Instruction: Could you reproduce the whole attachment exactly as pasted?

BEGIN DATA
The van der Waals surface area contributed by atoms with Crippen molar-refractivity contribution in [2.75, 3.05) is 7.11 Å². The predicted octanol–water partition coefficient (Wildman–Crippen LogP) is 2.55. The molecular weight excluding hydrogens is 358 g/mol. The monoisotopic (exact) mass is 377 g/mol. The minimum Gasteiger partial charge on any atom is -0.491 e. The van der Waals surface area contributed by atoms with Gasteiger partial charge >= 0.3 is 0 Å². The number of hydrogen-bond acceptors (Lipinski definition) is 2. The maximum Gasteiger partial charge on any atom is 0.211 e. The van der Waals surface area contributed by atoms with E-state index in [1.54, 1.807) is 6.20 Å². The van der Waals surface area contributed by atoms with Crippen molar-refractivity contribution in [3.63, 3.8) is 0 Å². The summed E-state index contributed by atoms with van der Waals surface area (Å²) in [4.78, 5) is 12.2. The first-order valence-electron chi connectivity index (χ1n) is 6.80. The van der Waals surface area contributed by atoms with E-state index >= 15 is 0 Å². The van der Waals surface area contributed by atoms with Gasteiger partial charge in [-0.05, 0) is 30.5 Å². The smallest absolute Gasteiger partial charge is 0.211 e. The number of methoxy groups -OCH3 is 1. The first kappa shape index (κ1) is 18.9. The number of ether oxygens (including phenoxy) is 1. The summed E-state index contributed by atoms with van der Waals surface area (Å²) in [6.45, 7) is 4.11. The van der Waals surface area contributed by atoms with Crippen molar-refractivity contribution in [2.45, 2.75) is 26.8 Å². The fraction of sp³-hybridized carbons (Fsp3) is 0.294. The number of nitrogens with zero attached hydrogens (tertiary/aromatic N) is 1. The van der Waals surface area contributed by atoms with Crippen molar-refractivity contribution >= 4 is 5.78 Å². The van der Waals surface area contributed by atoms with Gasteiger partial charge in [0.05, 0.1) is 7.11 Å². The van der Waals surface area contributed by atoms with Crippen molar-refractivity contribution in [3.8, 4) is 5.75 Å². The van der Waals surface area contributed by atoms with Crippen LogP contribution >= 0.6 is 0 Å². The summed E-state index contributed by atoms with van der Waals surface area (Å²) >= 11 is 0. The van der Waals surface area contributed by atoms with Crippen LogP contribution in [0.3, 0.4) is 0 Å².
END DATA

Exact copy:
The van der Waals surface area contributed by atoms with Crippen molar-refractivity contribution in [2.75, 3.05) is 7.11 Å². The predicted octanol–water partition coefficient (Wildman–Crippen LogP) is 2.55. The molecular weight excluding hydrogens is 358 g/mol. The monoisotopic (exact) mass is 377 g/mol. The minimum Gasteiger partial charge on any atom is -0.491 e. The van der Waals surface area contributed by atoms with Gasteiger partial charge >= 0.3 is 0 Å². The number of hydrogen-bond acceptors (Lipinski definition) is 2. The maximum Gasteiger partial charge on any atom is 0.211 e. The van der Waals surface area contributed by atoms with E-state index in [1.54, 1.807) is 6.20 Å². The van der Waals surface area contributed by atoms with Crippen molar-refractivity contribution in [3.63, 3.8) is 0 Å². The summed E-state index contributed by atoms with van der Waals surface area (Å²) in [4.78, 5) is 12.2. The first-order valence-electron chi connectivity index (χ1n) is 6.80. The van der Waals surface area contributed by atoms with E-state index >= 15 is 0 Å². The van der Waals surface area contributed by atoms with Gasteiger partial charge in [-0.05, 0) is 30.5 Å². The smallest absolute Gasteiger partial charge is 0.211 e. The number of methoxy groups -OCH3 is 1. The first kappa shape index (κ1) is 18.9. The number of ether oxygens (including phenoxy) is 1. The summed E-state index contributed by atoms with van der Waals surface area (Å²) in [6.45, 7) is 4.11. The van der Waals surface area contributed by atoms with Crippen molar-refractivity contribution in [2.45, 2.75) is 26.8 Å². The fraction of sp³-hybridized carbons (Fsp3) is 0.294. The number of nitrogens with zero attached hydrogens (tertiary/aromatic N) is 1. The van der Waals surface area contributed by atoms with Crippen molar-refractivity contribution >= 4 is 5.78 Å². The van der Waals surface area contributed by atoms with Gasteiger partial charge in [0.05, 0.1) is 7.11 Å². The van der Waals surface area contributed by atoms with Crippen molar-refractivity contribution in [3.8, 4) is 5.75 Å². The van der Waals surface area contributed by atoms with Crippen LogP contribution >= 0.6 is 0 Å². The summed E-state index contributed by atoms with van der Waals surface area (Å²) >= 11 is 0. The van der Waals surface area contributed by atoms with Crippen LogP contribution in [0.3, 0.4) is 0 Å².